According to Facebook’s Harbath, social media helped unhappy, unorganized conservatives locate each other and make the Tea Party a political force. “There wasn’t a single group that said: ‘Let’s create the Tea Party,’” she said. “It was a lot of people finding themselves through social media.”

YouTube and Facebook had cosponsored debates with CNN and ABC during the 2008 presidential campaign, and the YouTube sessions included viewer questions submitted through the platform. They cosponsored debates again during the 2012 GOP presidential campaign, with Facebook also enabling viewer-submitted questions. In addition, an entire GOP debate took place on Twitter. The candidates made two or three 140-character Twitter posts in response to the questions.

The GOP candidates made extensive use of social media, and some political analysts say that probably helped keep this year’s Republican primary contest going for an unusually long time.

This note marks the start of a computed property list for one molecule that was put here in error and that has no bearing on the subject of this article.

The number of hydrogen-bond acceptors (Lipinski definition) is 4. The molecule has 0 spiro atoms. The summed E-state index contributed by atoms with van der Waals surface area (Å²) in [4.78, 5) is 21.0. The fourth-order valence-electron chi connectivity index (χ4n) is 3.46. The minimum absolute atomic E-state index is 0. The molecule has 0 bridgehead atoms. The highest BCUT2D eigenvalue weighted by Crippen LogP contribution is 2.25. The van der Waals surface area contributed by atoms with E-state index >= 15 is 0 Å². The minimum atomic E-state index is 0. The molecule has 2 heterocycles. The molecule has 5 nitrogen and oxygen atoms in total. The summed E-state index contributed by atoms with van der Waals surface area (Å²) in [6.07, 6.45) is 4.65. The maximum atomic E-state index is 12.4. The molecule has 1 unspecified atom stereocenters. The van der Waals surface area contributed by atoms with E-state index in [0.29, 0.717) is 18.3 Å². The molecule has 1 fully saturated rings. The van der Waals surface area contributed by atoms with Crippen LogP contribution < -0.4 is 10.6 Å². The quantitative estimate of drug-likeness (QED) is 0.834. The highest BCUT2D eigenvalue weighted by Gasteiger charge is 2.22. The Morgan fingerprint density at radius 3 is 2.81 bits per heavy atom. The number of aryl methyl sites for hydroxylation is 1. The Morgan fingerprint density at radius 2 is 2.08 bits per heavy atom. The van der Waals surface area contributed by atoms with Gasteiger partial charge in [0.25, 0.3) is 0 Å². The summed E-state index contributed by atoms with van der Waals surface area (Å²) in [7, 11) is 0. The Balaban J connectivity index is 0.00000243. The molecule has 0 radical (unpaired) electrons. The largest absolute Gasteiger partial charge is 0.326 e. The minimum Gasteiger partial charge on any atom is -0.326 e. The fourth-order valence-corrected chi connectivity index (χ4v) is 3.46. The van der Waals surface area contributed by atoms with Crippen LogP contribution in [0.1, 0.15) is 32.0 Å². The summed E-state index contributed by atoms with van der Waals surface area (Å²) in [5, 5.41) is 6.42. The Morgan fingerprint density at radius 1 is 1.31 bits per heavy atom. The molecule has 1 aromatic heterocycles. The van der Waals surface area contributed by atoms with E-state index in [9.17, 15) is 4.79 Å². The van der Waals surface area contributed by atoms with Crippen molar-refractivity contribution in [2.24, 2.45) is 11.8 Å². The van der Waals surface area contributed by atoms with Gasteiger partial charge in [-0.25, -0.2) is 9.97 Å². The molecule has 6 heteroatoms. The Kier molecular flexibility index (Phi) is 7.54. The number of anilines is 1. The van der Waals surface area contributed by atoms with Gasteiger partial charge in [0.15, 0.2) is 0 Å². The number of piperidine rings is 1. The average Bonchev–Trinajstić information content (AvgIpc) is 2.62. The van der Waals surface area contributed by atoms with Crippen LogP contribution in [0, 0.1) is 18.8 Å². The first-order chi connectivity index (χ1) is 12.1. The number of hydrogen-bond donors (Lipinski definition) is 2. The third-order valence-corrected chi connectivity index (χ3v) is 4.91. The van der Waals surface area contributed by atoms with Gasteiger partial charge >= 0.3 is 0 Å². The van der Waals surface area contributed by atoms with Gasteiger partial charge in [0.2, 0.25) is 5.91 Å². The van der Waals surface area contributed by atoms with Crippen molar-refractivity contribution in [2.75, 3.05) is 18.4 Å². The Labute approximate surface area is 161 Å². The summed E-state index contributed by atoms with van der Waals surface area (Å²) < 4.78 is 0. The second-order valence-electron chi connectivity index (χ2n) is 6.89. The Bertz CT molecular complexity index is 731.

“Chunks of the Republican base, including Tea Partiers, anti-abortion activists and evangelicals, are using social media to form self-reinforcing factions within the larger party that are less and less susceptible to what nominal party leaders may want them to do,” according to Micah Sifry, a networking consultant who studies how the Internet and other technologies are changing politics. As a result, the various conservative factions were less likely to heed pleas to unite around frontrunner Romney, Sifry said.

That’s not the sole reason the primary race lasted so long, Harbath says, but “it allowed [less-established] candidates like Herman Cain a lot of momentum because of something they said that was spread on social media.”

According to Deutsch of Jones Public Affairs, social media enabled underdogs to continue raising money, finding supporters and engaging with them.

Rep. Michele Bachmann, R-Minn., for instance, credited Facebook with playing an important role in her surprise victory in the Iowa straw poll. Former Republican Pennsylvania Sen. Rick Santorum created a Facebook page for every state and used the pages to organize supporters. He also used Fundly, a social media fundraising site, to collect more than $230,000 through nearly 3,000 supporters who created Fundly pages of their own to seek contributions from friends. And Gingrich created the #250 Twitter category to promote his promise to lower gasoline prices to $2.50 a gallon.